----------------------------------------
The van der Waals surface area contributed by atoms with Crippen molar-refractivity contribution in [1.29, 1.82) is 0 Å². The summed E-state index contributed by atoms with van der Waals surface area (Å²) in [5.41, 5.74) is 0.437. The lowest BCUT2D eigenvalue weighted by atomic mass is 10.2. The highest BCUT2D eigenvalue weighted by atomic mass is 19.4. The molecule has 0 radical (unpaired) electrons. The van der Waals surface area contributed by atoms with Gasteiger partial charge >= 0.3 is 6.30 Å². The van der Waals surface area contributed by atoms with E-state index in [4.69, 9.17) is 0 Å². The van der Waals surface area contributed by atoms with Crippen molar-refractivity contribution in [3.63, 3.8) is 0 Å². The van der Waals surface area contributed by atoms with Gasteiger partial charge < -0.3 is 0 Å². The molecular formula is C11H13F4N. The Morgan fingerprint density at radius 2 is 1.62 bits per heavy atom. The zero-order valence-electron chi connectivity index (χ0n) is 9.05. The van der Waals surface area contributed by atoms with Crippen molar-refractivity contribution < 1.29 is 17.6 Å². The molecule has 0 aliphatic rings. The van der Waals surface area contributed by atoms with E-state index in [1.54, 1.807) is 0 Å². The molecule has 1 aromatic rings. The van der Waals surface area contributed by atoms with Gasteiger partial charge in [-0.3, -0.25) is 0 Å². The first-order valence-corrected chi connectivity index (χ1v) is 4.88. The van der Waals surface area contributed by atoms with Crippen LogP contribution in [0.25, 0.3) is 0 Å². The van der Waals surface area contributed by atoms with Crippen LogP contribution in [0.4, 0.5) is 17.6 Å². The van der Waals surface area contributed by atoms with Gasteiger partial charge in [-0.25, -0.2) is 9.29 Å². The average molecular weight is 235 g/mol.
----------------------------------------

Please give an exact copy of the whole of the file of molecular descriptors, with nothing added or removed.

The van der Waals surface area contributed by atoms with Crippen molar-refractivity contribution in [1.29, 1.82) is 0 Å². The summed E-state index contributed by atoms with van der Waals surface area (Å²) in [5.41, 5.74) is 0.437. The lowest BCUT2D eigenvalue weighted by atomic mass is 10.2. The highest BCUT2D eigenvalue weighted by atomic mass is 19.4. The molecule has 0 radical (unpaired) electrons. The van der Waals surface area contributed by atoms with Gasteiger partial charge >= 0.3 is 6.30 Å². The van der Waals surface area contributed by atoms with E-state index in [4.69, 9.17) is 0 Å². The van der Waals surface area contributed by atoms with Crippen molar-refractivity contribution in [3.63, 3.8) is 0 Å². The van der Waals surface area contributed by atoms with Gasteiger partial charge < -0.3 is 0 Å². The molecular formula is C11H13F4N. The Morgan fingerprint density at radius 2 is 1.62 bits per heavy atom. The zero-order valence-electron chi connectivity index (χ0n) is 9.05. The van der Waals surface area contributed by atoms with Crippen molar-refractivity contribution < 1.29 is 17.6 Å². The molecule has 0 aliphatic rings. The van der Waals surface area contributed by atoms with E-state index in [1.54, 1.807) is 0 Å². The molecule has 1 aromatic rings. The van der Waals surface area contributed by atoms with Gasteiger partial charge in [-0.3, -0.25) is 0 Å². The first-order valence-corrected chi connectivity index (χ1v) is 4.88. The van der Waals surface area contributed by atoms with Crippen LogP contribution in [0.25, 0.3) is 0 Å². The van der Waals surface area contributed by atoms with Crippen LogP contribution in [0.4, 0.5) is 17.6 Å². The van der Waals surface area contributed by atoms with Gasteiger partial charge in [-0.25, -0.2) is 9.29 Å². The average molecular weight is 235 g/mol.